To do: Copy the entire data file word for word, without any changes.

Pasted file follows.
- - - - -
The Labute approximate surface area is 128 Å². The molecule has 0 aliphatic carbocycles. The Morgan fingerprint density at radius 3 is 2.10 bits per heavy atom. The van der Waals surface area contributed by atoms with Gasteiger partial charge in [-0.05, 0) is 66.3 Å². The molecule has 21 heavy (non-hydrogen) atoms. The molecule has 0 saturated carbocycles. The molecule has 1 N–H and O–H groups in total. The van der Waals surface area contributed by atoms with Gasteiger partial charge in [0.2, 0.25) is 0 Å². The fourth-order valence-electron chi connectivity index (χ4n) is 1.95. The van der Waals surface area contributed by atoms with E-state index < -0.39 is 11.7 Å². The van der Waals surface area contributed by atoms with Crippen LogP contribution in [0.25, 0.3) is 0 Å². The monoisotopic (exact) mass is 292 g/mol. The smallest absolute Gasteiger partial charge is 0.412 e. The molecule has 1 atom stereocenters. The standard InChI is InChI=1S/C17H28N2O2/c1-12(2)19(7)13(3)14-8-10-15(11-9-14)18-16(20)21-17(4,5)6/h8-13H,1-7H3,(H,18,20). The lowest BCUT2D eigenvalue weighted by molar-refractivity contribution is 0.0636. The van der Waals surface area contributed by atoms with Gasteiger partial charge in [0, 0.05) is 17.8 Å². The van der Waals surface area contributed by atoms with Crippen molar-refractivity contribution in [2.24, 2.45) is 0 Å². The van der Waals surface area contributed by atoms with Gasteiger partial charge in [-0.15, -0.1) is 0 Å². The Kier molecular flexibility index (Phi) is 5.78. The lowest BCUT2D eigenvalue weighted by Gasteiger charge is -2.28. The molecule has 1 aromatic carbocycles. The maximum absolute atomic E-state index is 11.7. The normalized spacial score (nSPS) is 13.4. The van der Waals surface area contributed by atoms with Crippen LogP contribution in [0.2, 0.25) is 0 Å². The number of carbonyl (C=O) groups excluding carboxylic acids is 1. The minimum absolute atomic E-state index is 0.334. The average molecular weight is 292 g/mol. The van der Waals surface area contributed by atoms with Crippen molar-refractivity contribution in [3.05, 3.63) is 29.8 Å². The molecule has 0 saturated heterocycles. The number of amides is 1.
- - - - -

The Labute approximate surface area is 128 Å². The molecule has 0 aliphatic carbocycles. The Morgan fingerprint density at radius 3 is 2.10 bits per heavy atom. The van der Waals surface area contributed by atoms with Gasteiger partial charge in [-0.05, 0) is 66.3 Å². The molecule has 21 heavy (non-hydrogen) atoms. The molecule has 0 saturated carbocycles. The molecule has 1 N–H and O–H groups in total. The van der Waals surface area contributed by atoms with Gasteiger partial charge in [0.2, 0.25) is 0 Å². The fourth-order valence-electron chi connectivity index (χ4n) is 1.95. The van der Waals surface area contributed by atoms with E-state index < -0.39 is 11.7 Å². The van der Waals surface area contributed by atoms with Crippen LogP contribution in [0.25, 0.3) is 0 Å². The monoisotopic (exact) mass is 292 g/mol. The smallest absolute Gasteiger partial charge is 0.412 e. The molecule has 1 atom stereocenters. The standard InChI is InChI=1S/C17H28N2O2/c1-12(2)19(7)13(3)14-8-10-15(11-9-14)18-16(20)21-17(4,5)6/h8-13H,1-7H3,(H,18,20). The lowest BCUT2D eigenvalue weighted by molar-refractivity contribution is 0.0636. The van der Waals surface area contributed by atoms with Gasteiger partial charge in [0, 0.05) is 17.8 Å². The van der Waals surface area contributed by atoms with Crippen molar-refractivity contribution in [2.24, 2.45) is 0 Å². The van der Waals surface area contributed by atoms with Gasteiger partial charge in [-0.15, -0.1) is 0 Å². The Kier molecular flexibility index (Phi) is 5.78. The lowest BCUT2D eigenvalue weighted by Gasteiger charge is -2.28. The molecule has 1 aromatic carbocycles. The maximum absolute atomic E-state index is 11.7. The normalized spacial score (nSPS) is 13.4. The van der Waals surface area contributed by atoms with Crippen LogP contribution in [0.2, 0.25) is 0 Å². The number of carbonyl (C=O) groups excluding carboxylic acids is 1. The minimum absolute atomic E-state index is 0.334. The average molecular weight is 292 g/mol. The van der Waals surface area contributed by atoms with Crippen molar-refractivity contribution in [3.05, 3.63) is 29.8 Å². The molecule has 0 saturated heterocycles. The number of amides is 1.